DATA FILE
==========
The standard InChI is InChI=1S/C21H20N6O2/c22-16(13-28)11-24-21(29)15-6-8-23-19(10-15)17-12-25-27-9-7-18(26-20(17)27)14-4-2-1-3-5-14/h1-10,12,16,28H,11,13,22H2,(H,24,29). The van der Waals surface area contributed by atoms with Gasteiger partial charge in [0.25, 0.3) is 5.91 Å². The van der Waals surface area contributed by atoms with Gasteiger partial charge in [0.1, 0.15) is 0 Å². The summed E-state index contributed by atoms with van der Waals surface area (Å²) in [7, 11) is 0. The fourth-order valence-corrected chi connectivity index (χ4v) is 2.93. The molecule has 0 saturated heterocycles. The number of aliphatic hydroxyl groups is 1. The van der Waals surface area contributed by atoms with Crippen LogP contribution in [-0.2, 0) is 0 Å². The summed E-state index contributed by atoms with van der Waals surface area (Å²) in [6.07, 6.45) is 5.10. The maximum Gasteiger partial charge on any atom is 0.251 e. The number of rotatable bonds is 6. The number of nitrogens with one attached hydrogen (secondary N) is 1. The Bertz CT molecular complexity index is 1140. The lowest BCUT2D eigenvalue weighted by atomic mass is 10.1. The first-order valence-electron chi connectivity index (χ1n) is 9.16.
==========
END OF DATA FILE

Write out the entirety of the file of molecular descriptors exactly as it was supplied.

The standard InChI is InChI=1S/C21H20N6O2/c22-16(13-28)11-24-21(29)15-6-8-23-19(10-15)17-12-25-27-9-7-18(26-20(17)27)14-4-2-1-3-5-14/h1-10,12,16,28H,11,13,22H2,(H,24,29). The van der Waals surface area contributed by atoms with Gasteiger partial charge in [0.25, 0.3) is 5.91 Å². The van der Waals surface area contributed by atoms with Gasteiger partial charge in [0.1, 0.15) is 0 Å². The summed E-state index contributed by atoms with van der Waals surface area (Å²) in [7, 11) is 0. The fourth-order valence-corrected chi connectivity index (χ4v) is 2.93. The molecule has 0 saturated heterocycles. The number of aliphatic hydroxyl groups is 1. The van der Waals surface area contributed by atoms with Crippen LogP contribution in [-0.2, 0) is 0 Å². The summed E-state index contributed by atoms with van der Waals surface area (Å²) in [6.07, 6.45) is 5.10. The maximum Gasteiger partial charge on any atom is 0.251 e. The number of rotatable bonds is 6. The number of nitrogens with one attached hydrogen (secondary N) is 1. The Bertz CT molecular complexity index is 1140. The lowest BCUT2D eigenvalue weighted by atomic mass is 10.1. The first-order valence-electron chi connectivity index (χ1n) is 9.16.